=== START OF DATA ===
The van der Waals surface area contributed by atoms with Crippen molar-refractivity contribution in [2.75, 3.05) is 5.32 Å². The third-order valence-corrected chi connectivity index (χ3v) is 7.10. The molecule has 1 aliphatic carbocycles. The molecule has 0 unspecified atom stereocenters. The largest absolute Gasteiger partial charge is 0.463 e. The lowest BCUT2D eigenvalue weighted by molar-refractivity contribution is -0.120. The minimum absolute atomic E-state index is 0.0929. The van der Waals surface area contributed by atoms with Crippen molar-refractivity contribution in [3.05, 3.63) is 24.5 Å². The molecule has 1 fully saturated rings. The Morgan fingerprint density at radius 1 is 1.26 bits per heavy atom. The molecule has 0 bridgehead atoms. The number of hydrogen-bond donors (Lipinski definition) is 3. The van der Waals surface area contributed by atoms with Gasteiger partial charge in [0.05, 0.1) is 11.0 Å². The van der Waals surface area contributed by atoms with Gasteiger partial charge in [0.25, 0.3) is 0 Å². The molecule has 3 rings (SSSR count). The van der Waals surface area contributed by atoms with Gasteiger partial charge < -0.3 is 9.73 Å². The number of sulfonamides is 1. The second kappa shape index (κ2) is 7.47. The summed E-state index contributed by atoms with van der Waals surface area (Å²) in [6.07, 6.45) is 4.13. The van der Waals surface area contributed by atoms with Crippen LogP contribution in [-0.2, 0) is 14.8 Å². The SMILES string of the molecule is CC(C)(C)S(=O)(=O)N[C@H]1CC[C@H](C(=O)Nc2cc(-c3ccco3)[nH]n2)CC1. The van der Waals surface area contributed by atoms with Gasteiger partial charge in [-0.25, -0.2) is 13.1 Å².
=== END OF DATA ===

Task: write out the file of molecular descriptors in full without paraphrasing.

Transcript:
The van der Waals surface area contributed by atoms with Crippen molar-refractivity contribution in [2.75, 3.05) is 5.32 Å². The third-order valence-corrected chi connectivity index (χ3v) is 7.10. The molecule has 1 aliphatic carbocycles. The molecule has 0 unspecified atom stereocenters. The largest absolute Gasteiger partial charge is 0.463 e. The lowest BCUT2D eigenvalue weighted by molar-refractivity contribution is -0.120. The minimum absolute atomic E-state index is 0.0929. The van der Waals surface area contributed by atoms with Crippen molar-refractivity contribution in [3.05, 3.63) is 24.5 Å². The molecule has 1 fully saturated rings. The Morgan fingerprint density at radius 1 is 1.26 bits per heavy atom. The molecule has 0 bridgehead atoms. The number of hydrogen-bond donors (Lipinski definition) is 3. The van der Waals surface area contributed by atoms with Gasteiger partial charge in [0.05, 0.1) is 11.0 Å². The van der Waals surface area contributed by atoms with Gasteiger partial charge in [0.25, 0.3) is 0 Å². The molecule has 3 rings (SSSR count). The van der Waals surface area contributed by atoms with Gasteiger partial charge < -0.3 is 9.73 Å². The number of sulfonamides is 1. The second kappa shape index (κ2) is 7.47. The summed E-state index contributed by atoms with van der Waals surface area (Å²) in [6.07, 6.45) is 4.13. The van der Waals surface area contributed by atoms with Crippen LogP contribution in [-0.2, 0) is 14.8 Å². The SMILES string of the molecule is CC(C)(C)S(=O)(=O)N[C@H]1CC[C@H](C(=O)Nc2cc(-c3ccco3)[nH]n2)CC1. The van der Waals surface area contributed by atoms with Gasteiger partial charge in [-0.25, -0.2) is 13.1 Å².